Tackling a New Era of Financial Data Management

Blog entry

By Martijn Groot, Vice President of Product Management, Asset Control

Business users across financial services are more data hungry than ever before. They want to interact with data directly and quickly collect, manipulate and analyse the data in order to streamline operations.

There are two drivers for this. First, users increasingly expect instant access to data. Second, jobs conducted by workers in risk, finance, control and operational roles are becoming more data intensive. Workers often need to aggregate content to draft a regulatory report, for example, or to sign off on a portfolio valuation.

To meet this growing user demand, organisations need to move to a new style of data management that manages large data volumes, and supports ease of access. Unfortunately, the data provision processes and technology infrastructure within financial institutions today are lagging behind this desired goal.

In addressing the challenge, the first step is to ‘acquire’ the necessary data sources and if required different perspectives on the data. Organisations may therefore need to assimilate and assess different prices and the different opinions of brokers and market makers.

The next step is data mastering, which allows businesses to cross compare, cross reference and tie all the different data collection threads together. This helps them enrich their datasets or, for example, calculate average prices. The third element is making the data accessible to users, a process that includes ensuring it is easily embedded into workflows.

In the past, businesses have tended to concentrate on sourcing as much data as possible and placing it in large data warehouses. Unfortunately, they have focused less on how to operationalise the data and make it accessible.

To address these issues, businesses need to look closely at the needs of the users they serve. The first group, operational users, need an overview of the whole data collection process. This should include insight into where data comes from, how much has been collected, and what gaps there are. Monitoring this gives the organisation an early warning if something goes wrong.

The second category consists of users who need to interact with the data. They might want to back-test a model or price a new complex security, and they need to be able to easily interrogate the data. The third group, data scientists, expect easy integration via languages like Python or R, or just enterprise search capabilities that enable them to quickly assess available datasets.

To address the needs of these groups, businesses need to deliver:

  • Visibility of the approved data production process to ease the operational burden and satisfy regulatory requirements
  • Easier programmatic integration for data scientists to enable them to access data easily and cheaply
  • A Google style enterprise search on the data set.

To provide this level of business user enablement depends on having the right technological infrastructure in place. Many firms still carry complex legacy applications and since the financial crisis, they also have significant cost pressures and need to get more from their existing infrastructure. There will therefore be a need for rationalisation of the landscape, but also a requirement to bring in new technologies to better deal with the data intensity of current risk and evaluation processes.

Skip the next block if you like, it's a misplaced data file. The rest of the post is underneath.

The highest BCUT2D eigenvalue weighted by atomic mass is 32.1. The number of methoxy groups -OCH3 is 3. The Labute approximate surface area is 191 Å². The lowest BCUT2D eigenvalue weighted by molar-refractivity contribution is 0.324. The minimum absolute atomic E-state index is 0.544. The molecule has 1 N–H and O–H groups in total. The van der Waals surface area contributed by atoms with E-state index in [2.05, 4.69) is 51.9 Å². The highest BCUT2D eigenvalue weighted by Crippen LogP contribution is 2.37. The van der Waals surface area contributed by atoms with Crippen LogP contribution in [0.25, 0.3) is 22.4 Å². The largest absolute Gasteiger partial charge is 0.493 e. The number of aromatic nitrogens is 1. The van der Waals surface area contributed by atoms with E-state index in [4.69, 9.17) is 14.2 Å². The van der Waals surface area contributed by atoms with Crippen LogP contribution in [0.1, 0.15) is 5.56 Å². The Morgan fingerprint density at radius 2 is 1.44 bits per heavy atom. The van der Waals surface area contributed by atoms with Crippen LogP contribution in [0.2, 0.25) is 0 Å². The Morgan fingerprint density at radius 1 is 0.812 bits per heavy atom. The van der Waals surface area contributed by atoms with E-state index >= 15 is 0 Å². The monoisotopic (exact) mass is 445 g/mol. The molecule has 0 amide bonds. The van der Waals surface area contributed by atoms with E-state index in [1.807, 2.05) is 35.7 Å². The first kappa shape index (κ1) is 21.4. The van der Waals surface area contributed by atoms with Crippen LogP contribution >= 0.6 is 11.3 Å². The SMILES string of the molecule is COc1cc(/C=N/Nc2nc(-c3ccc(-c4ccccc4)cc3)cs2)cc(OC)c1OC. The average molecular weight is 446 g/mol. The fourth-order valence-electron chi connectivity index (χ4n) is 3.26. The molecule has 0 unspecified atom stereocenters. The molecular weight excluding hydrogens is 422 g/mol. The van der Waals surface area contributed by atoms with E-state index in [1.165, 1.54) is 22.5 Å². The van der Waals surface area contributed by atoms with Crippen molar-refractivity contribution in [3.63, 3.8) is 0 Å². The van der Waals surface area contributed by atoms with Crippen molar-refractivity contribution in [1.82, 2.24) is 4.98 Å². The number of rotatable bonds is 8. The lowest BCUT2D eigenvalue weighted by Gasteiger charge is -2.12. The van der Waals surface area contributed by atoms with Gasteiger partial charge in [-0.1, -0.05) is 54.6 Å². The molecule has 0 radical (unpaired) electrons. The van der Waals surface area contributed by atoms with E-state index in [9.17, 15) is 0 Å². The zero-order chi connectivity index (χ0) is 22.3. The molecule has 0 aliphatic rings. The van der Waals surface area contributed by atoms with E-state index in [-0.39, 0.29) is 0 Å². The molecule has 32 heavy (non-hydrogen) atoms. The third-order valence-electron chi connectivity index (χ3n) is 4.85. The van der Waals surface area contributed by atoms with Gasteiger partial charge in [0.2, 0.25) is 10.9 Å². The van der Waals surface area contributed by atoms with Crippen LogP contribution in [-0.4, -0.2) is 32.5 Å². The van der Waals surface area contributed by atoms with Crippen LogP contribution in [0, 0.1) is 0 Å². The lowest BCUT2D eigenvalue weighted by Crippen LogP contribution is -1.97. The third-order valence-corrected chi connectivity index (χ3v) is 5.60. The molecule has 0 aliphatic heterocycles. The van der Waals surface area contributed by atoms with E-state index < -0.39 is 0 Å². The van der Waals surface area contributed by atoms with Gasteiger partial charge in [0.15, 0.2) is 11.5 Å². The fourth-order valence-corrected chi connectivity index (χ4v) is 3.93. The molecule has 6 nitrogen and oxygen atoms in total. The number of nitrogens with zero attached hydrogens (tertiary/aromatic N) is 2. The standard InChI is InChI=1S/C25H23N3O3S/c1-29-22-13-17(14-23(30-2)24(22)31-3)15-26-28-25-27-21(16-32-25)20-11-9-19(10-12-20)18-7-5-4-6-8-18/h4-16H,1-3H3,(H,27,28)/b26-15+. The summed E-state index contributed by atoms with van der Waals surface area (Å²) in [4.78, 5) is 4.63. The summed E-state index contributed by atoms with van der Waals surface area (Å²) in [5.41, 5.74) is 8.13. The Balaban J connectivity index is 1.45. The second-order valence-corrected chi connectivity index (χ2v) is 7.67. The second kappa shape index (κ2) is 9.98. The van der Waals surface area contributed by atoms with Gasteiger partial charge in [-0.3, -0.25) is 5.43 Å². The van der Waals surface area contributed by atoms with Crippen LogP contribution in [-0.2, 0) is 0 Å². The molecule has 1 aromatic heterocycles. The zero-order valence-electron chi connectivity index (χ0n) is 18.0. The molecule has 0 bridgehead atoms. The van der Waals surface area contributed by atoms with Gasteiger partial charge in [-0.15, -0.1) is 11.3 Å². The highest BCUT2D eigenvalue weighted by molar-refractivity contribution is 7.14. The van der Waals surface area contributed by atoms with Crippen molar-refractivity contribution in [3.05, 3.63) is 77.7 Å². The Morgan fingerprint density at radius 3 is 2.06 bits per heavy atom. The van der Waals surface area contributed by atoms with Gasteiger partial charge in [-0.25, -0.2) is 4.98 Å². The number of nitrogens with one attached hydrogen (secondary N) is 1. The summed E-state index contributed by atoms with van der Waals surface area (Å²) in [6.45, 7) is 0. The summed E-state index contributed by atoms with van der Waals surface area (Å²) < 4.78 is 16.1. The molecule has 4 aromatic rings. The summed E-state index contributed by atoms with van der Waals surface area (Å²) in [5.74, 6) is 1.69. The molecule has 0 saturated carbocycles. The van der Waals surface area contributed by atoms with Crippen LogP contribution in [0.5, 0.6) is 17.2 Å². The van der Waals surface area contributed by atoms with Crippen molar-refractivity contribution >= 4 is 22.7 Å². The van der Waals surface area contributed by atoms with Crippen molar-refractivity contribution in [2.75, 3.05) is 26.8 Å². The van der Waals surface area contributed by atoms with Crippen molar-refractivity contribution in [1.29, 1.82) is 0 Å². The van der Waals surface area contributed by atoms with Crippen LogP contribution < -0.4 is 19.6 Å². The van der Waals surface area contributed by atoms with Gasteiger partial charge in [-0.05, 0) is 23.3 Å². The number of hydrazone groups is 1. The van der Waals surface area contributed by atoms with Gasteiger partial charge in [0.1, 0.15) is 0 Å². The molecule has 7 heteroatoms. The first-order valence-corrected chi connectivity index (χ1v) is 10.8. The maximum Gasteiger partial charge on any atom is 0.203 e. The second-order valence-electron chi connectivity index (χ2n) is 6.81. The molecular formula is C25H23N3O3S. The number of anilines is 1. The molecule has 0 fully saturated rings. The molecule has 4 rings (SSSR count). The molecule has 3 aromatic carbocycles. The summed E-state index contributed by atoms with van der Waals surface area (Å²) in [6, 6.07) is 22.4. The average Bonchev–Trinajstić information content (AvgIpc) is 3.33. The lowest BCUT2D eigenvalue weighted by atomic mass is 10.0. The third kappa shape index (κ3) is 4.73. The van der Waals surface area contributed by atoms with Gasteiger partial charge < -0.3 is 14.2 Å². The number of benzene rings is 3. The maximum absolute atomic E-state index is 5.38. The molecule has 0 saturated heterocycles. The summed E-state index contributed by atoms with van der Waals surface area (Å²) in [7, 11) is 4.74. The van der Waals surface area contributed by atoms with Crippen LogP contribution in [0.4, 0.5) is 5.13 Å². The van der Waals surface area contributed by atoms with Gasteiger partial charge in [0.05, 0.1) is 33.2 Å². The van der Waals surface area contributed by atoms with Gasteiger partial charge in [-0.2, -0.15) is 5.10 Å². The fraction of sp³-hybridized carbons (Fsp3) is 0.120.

The current industry focus on prudent evaluation of risk and the emergence of regulations such as Fundamental Review of Trading Book (FRTB) are putting even greater pressure on financial services organisations. In line with the changes that FRTB brings, market data and risk systems need to support convoluted market data workflows utilising new sources to meet the real-price requirements and regulatory prescribed classifications. To manage all this, organisations need to find a way to smoothly source and integrate market data, track risk factor histories, and proactively manage data quality – all through one integrated and scalable platform.

Cloud and database technology

Often, organisations across this sector will need new capabilities to cater to the sheer volume of data they need to process. That typically means technologies that can manage new deployment models in the cloud, but also deliver ease of integration for data scientists and effective enterprise search for more general users.

From the database perspective, we see a trend for businesses to adopt new technologies such as NoSQL. Traditional database technologies are struggling to cope with the growing volumes of data these organisations are collecting via mobile banking apps and for regulatory filings, for example. NoSQL is also typically cheaper to run than these technologies. It scales more easily and delivers more flexible infrastructure cost control.

Finding a way forward

Today, organisations across the financial services sector are having to manage increasingly data intensive processes in areas like operations, evaluation and risk. At the same time, they are increasingly challenged by users who have different expectations of the data management systems they engage with and who are increasingly looking for a self-service approach.

In this new era of financial data management, they need to put new processes in place that focus on the needs of the user, and leverage technologies that are open and flexible and deliver high-performance, plus ease of access and control.